Eventually, The Kid moves past the early stages of childhood into songs with more existential themes that are reminiscent of adolescence. “In a World, but Not of the World” is my favorite of these tracks; backed by a marching beat and twinkly synths, Smith’s lyrics remind me of when I was a teen who enjoyed questioning things I learned in childhood: “I love it when I think I know something and then I find out it’s the opposite. I’m in love with contradicting myself.” The whole album builds up to the final tracks, where the inherently selfish process of discovering the self is replaced by caring for someone else. “I Will Make Room For You” describes finding love or companionship, but in the same brainy terms as the rest of the album: “All I want is to live my whole life for a chance to explore the unknown with you.”

Possibly the highlight of The Kid is its poignant closing track, “To Feel Your Best,” which deals with the fallout of caring for somebody and knowing that eventually they’ll be gone. It’s a melancholy ending that feels like even more of a gut-punch given the tracks that came before, as all the learning and growing eventually leads to heartbreak. However, there is also a spiritual, peaceful element to the song. I think Smith recognizes there is some beauty to the life cycle and how everyone has different experiences that bring us to the same place.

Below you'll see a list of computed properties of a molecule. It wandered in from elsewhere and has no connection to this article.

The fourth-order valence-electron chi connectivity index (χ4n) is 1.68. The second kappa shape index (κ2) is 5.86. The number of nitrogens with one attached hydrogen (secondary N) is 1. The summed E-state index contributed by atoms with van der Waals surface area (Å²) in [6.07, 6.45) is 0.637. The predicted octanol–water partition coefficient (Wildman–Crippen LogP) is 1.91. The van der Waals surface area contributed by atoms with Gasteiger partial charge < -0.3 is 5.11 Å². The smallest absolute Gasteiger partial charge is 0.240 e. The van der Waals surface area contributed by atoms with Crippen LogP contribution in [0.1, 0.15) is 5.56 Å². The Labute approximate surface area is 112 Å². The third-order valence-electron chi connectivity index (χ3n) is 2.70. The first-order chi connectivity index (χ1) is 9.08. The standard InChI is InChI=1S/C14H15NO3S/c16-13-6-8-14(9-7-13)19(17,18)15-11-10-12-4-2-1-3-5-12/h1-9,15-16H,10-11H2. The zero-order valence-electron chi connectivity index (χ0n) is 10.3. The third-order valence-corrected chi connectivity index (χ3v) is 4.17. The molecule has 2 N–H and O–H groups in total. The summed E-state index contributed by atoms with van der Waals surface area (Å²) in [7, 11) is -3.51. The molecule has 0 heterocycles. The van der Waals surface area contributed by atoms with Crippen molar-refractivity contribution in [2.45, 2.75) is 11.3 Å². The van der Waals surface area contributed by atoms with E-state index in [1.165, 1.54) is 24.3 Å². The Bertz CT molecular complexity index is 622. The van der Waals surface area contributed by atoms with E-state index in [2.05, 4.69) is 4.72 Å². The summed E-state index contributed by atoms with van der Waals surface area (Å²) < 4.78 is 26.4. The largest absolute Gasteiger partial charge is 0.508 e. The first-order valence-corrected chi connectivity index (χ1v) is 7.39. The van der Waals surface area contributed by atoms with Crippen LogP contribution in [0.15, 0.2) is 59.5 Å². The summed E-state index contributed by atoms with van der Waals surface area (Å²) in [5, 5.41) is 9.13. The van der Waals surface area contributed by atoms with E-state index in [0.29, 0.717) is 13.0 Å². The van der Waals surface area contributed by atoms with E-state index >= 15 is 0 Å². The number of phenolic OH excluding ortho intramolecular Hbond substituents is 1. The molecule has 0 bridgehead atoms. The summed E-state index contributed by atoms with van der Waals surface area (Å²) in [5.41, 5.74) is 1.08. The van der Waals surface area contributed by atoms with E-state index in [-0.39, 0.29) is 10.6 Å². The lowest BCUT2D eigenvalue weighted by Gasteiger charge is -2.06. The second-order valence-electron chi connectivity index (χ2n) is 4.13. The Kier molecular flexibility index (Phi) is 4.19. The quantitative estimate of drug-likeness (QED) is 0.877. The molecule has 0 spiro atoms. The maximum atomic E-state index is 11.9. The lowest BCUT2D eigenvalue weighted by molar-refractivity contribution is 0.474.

This album is an incredible balancing act, the work of a composer who has put thought into every note. It is smart without being pretentious, experimental and quirky without being too obscure, emotional without being sentimental. It took me back to when I was younger without being nostalgic and simply relying on recycled sounds. As insane as this is to say, Smith made an album that captures life.

Chelsea Wolfe Soundtracks Our Apocalypse On “Hiss Spun”